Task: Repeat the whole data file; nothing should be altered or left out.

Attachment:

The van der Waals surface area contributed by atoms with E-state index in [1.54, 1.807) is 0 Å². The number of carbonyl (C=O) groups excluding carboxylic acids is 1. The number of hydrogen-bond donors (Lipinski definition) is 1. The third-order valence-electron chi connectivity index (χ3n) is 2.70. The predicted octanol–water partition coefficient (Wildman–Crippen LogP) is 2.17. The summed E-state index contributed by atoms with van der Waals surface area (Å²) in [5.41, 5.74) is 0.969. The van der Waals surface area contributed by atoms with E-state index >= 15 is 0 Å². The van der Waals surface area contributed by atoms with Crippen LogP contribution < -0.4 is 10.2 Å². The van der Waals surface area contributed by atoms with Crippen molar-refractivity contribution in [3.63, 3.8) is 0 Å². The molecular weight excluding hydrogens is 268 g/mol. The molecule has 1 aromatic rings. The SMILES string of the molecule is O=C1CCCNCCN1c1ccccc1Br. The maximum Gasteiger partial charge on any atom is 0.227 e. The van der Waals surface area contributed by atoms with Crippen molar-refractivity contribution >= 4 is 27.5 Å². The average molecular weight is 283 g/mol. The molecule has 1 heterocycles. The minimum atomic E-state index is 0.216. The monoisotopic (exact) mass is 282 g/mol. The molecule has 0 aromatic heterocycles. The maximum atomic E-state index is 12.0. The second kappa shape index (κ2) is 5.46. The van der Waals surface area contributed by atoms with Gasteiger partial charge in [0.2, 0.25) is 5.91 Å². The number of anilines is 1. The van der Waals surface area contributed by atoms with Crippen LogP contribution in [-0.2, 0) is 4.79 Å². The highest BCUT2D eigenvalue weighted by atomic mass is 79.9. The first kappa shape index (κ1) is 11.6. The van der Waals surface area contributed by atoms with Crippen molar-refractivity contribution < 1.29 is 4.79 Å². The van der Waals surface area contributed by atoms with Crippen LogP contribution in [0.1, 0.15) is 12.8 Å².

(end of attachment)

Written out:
The van der Waals surface area contributed by atoms with E-state index in [1.54, 1.807) is 0 Å². The number of carbonyl (C=O) groups excluding carboxylic acids is 1. The number of hydrogen-bond donors (Lipinski definition) is 1. The third-order valence-electron chi connectivity index (χ3n) is 2.70. The predicted octanol–water partition coefficient (Wildman–Crippen LogP) is 2.17. The summed E-state index contributed by atoms with van der Waals surface area (Å²) in [5.41, 5.74) is 0.969. The van der Waals surface area contributed by atoms with E-state index >= 15 is 0 Å². The van der Waals surface area contributed by atoms with Crippen LogP contribution < -0.4 is 10.2 Å². The van der Waals surface area contributed by atoms with Crippen molar-refractivity contribution in [3.63, 3.8) is 0 Å². The molecular weight excluding hydrogens is 268 g/mol. The molecule has 1 aromatic rings. The SMILES string of the molecule is O=C1CCCNCCN1c1ccccc1Br. The maximum Gasteiger partial charge on any atom is 0.227 e. The van der Waals surface area contributed by atoms with Crippen molar-refractivity contribution >= 4 is 27.5 Å². The average molecular weight is 283 g/mol. The molecule has 1 heterocycles. The minimum atomic E-state index is 0.216. The monoisotopic (exact) mass is 282 g/mol. The molecule has 0 aromatic heterocycles. The maximum atomic E-state index is 12.0. The second kappa shape index (κ2) is 5.46. The van der Waals surface area contributed by atoms with Gasteiger partial charge in [0.2, 0.25) is 5.91 Å². The number of anilines is 1. The van der Waals surface area contributed by atoms with Crippen LogP contribution in [-0.2, 0) is 4.79 Å². The highest BCUT2D eigenvalue weighted by atomic mass is 79.9. The first kappa shape index (κ1) is 11.6. The van der Waals surface area contributed by atoms with Crippen molar-refractivity contribution < 1.29 is 4.79 Å². The van der Waals surface area contributed by atoms with Crippen LogP contribution in [0.1, 0.15) is 12.8 Å².